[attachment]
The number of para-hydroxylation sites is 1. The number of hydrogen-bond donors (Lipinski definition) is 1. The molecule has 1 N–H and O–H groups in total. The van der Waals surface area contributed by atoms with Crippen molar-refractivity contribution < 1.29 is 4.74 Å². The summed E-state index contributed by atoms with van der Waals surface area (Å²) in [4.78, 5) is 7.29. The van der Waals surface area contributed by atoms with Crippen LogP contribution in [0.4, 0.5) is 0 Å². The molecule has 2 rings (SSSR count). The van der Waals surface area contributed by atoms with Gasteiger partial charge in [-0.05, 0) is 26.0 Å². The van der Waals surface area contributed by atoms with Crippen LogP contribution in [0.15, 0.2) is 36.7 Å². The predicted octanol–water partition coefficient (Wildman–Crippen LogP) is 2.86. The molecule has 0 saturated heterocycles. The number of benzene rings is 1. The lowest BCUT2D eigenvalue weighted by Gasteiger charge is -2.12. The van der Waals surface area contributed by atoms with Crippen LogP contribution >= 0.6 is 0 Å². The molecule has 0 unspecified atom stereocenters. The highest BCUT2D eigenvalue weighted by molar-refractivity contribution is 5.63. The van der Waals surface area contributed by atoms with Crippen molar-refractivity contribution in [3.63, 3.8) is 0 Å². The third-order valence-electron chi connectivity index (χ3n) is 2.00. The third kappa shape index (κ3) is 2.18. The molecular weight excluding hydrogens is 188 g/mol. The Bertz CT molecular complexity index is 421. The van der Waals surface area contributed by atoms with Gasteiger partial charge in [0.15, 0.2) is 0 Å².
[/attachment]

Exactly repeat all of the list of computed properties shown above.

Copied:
The number of para-hydroxylation sites is 1. The number of hydrogen-bond donors (Lipinski definition) is 1. The molecule has 1 N–H and O–H groups in total. The van der Waals surface area contributed by atoms with Crippen molar-refractivity contribution < 1.29 is 4.74 Å². The summed E-state index contributed by atoms with van der Waals surface area (Å²) in [4.78, 5) is 7.29. The van der Waals surface area contributed by atoms with Crippen LogP contribution in [0.4, 0.5) is 0 Å². The molecule has 2 rings (SSSR count). The van der Waals surface area contributed by atoms with Gasteiger partial charge in [-0.05, 0) is 26.0 Å². The van der Waals surface area contributed by atoms with Crippen LogP contribution in [0.15, 0.2) is 36.7 Å². The predicted octanol–water partition coefficient (Wildman–Crippen LogP) is 2.86. The molecule has 0 saturated heterocycles. The number of benzene rings is 1. The lowest BCUT2D eigenvalue weighted by Gasteiger charge is -2.12. The van der Waals surface area contributed by atoms with Crippen LogP contribution >= 0.6 is 0 Å². The molecule has 0 unspecified atom stereocenters. The highest BCUT2D eigenvalue weighted by molar-refractivity contribution is 5.63. The van der Waals surface area contributed by atoms with Crippen molar-refractivity contribution in [3.63, 3.8) is 0 Å². The third-order valence-electron chi connectivity index (χ3n) is 2.00. The third kappa shape index (κ3) is 2.18. The molecular weight excluding hydrogens is 188 g/mol. The Bertz CT molecular complexity index is 421. The van der Waals surface area contributed by atoms with Gasteiger partial charge in [0.15, 0.2) is 0 Å².